In many areas of the world, dangerous snakes are simply a reality. They co-exist with humans (and our dogs) in sometimes not-so-harmonious ways, popping up in backyards, long hikes, and sometimes even inside the home.
In my home of Port Orchard, Washington, we don’t have much in the way of wild snakes, much less venomous ones. But not so far away in Eastern Washington, Oregon, and other surrounding areas is the Western Rattlesnake. In Idaho, you get both the Western and the Prairie Rattlesnake. And once you get into warmer areas like California, Arizona, and Utah, the number of venomous species start to become too many to count.
Understandably, this poses a risk not only to humans, but to our pets. And unlike humans, dogs do not typically have a natural fear or wariness of snakes to keep them safe.
This is because the only way for a dog to build a fear of snakes is through association. In nature, the only way for a dog to build this association is by having run-ins with snakes that result in undesirable circumstances. In the case of many venomous snakes, this learning often comes too late, as a single bite from many types of venomous snakes can be enough to cause severe medical concern and sometimes even kill an average dog.
Do Dogs Naturally Avoid Snakes?
If a dog has had a run-in with a snake that resulted in an unwanted consequence — a venomous injection, a small-injection or non-injection bite, or even a missed strike that significantly spooks the dog — a dog may learn to avoid snakes on their own.
However, this is not always the case, and the behavioral outcome really depends on the dog itself and the experience had. Some dogs naturally respond to threats by becoming avoidant. Others, however, become reactive or aggressive, in which case a dog that becomes fearful of snakes through experience might react in ways that could land them in even more danger.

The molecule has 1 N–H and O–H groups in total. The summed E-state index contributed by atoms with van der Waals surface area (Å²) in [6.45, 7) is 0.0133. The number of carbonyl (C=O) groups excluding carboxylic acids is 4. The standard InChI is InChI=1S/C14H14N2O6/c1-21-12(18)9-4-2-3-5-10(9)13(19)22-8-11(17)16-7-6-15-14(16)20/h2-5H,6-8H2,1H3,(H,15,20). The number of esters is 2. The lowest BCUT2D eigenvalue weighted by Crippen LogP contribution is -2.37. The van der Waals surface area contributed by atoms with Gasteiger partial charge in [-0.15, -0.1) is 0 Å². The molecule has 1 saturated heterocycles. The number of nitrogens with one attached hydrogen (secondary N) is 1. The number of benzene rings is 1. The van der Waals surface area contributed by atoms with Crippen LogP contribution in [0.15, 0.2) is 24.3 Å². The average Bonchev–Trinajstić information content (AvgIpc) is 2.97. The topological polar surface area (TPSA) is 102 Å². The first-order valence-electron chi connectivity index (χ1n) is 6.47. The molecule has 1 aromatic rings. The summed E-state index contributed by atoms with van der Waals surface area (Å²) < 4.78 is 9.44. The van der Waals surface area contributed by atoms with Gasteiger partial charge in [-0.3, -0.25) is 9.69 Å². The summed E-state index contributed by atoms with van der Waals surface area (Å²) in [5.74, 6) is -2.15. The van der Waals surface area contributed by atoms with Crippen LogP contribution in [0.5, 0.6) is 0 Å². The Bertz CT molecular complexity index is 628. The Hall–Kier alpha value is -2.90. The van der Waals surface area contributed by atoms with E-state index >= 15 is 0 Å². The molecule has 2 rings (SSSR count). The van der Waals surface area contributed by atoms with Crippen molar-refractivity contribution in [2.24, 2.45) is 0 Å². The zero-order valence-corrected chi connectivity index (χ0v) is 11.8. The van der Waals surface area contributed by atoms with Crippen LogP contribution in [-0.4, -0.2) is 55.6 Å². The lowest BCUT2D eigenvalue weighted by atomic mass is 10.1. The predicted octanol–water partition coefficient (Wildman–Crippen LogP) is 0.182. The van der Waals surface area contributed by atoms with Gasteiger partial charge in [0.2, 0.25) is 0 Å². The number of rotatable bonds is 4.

On a base level, some dogs may have a fear of snakes simply because they seem foreign to the dog. A dog with a naturally wary temperament may avoid a snake on sight on the basis of the snake not being a familiar concept.
So what will a dog do if it sees a snake? This also depends on the dog, and the experiences the dog has.
When suspicious of a new animal, even wary dogs will often linger around the animal out of curiosity. These dogs might bark or keep a little bit of distance, but that does not immediately keep them out of harm’s way.
Dogs that have a little bit of “spice,” as we call it, or dogs who are especially fond of attacking vermin-type animals, may dive right in to a fight and be met with an unpleasant surprise.
If a dog is especially skittish, you may have a dog that actually avoids snakes if fully confronted with one.
The only way to really predict what your dog will do if it sees a snake is to train it on what to do if it sees a snake through snake avoidance training, a part of the crittering umbrella.
I talk about how we train crittering in my article, Crittering: The Ultimate Dog Training Guide.
Why Are Dogs Not Afraid of Snakes?